I'm pretty sure Arianna Huffington read my mind. That's right. She is that powerful. You see, Arianna Huffington gave the commencement speech at Smith College this year (I owe a big thank-you to a high school friend who sent me the YouTube video). She said to the graduating class, "I want to ask you, instead [of climbing the ladder of success], to redefine success."
Now, naturally, my immediate reaction was a small freak out. That's the topic I've been researching and blogging about for two years and she's stealing it. But I am a mature person with a growth mindset, not a fixed one, and a positive attitude, not a zero sum one, so I quickly realized that actually, it was great news. Arianna Huffington is talking about redefining success and SO AM I. My blog is part of the gestalt. Or maybe I helped create the gestalt and SHE picked up on it. Whatever. There's room for both of us. But most of all, REDEFINING SUCCESS IS IMPORTANT.
Her introduction is a call for change: "But what I urge you to do is not just take your place at the top of the world, but to change the world." She continues, "What I urge you to do is to lead the third women's revolution." Why? "Basically, success as we've defined it is no longer sustainable. It's not sustainable for human beings; it's not sustainable for the planet."
I plotzed. In Yiddish that means, literally, exploded, but I think you know what I mean. I was excited.
In spring 2012, I gave a talk to a women's group on my personal history with feminism. In my research for that talk, I read several books, one of them Backlash by Susan Faludi. Have you read it? I recommend it. At the time it came out (1991), I recall that I ignored it, saying, "I know all about the backlash against women. I live it."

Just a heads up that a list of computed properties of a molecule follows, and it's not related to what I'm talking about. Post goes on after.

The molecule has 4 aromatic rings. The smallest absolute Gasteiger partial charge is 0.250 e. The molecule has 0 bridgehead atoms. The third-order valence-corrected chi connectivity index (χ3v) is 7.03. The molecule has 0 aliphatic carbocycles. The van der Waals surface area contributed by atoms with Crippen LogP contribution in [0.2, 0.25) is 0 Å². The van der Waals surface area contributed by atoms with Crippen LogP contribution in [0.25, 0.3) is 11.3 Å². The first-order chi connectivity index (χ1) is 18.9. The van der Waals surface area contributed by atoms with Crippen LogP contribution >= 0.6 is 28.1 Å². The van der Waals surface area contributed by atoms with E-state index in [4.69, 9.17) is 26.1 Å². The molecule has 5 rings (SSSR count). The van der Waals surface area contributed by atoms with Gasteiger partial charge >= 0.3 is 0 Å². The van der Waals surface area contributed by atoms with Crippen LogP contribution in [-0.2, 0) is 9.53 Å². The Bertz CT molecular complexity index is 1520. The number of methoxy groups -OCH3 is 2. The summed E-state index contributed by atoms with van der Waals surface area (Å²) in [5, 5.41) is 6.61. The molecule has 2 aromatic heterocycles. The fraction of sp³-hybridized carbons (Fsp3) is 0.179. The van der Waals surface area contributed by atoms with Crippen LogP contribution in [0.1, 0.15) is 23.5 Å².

But I learned from reading the book that despite being a feminist, a lot of my understanding of feminism was shaped by people who were invested in dishonoring, shortchanging and discrediting it -- like the founders of the Heritage Foundation, whose goal (or one of them) was to turn back the clock on women's rights to 1954. Inadvertently, I allowed myself to be influenced by their disparagement and to distance myself from "those feminists" -- you know, the "angry lesbians," the "humorless wimmin," the child haters, the motherhood haters. I, and by "I" I mean me and you, began to attribute a lot of negatives to feminism that wasn't essential to it. Which is part of how the movement got pushed out of the mainstream, corporatized as "girl power," and how we ended up with a lot of people who refuse to call themselves feminists, even though they believe in women's equality. In a nutshell. Newsflash: The media is powerful. My conclusion: The push for women's equality had stalled. The conversation needed to return to the mainstream.
So, voilá. Enter the mainstream.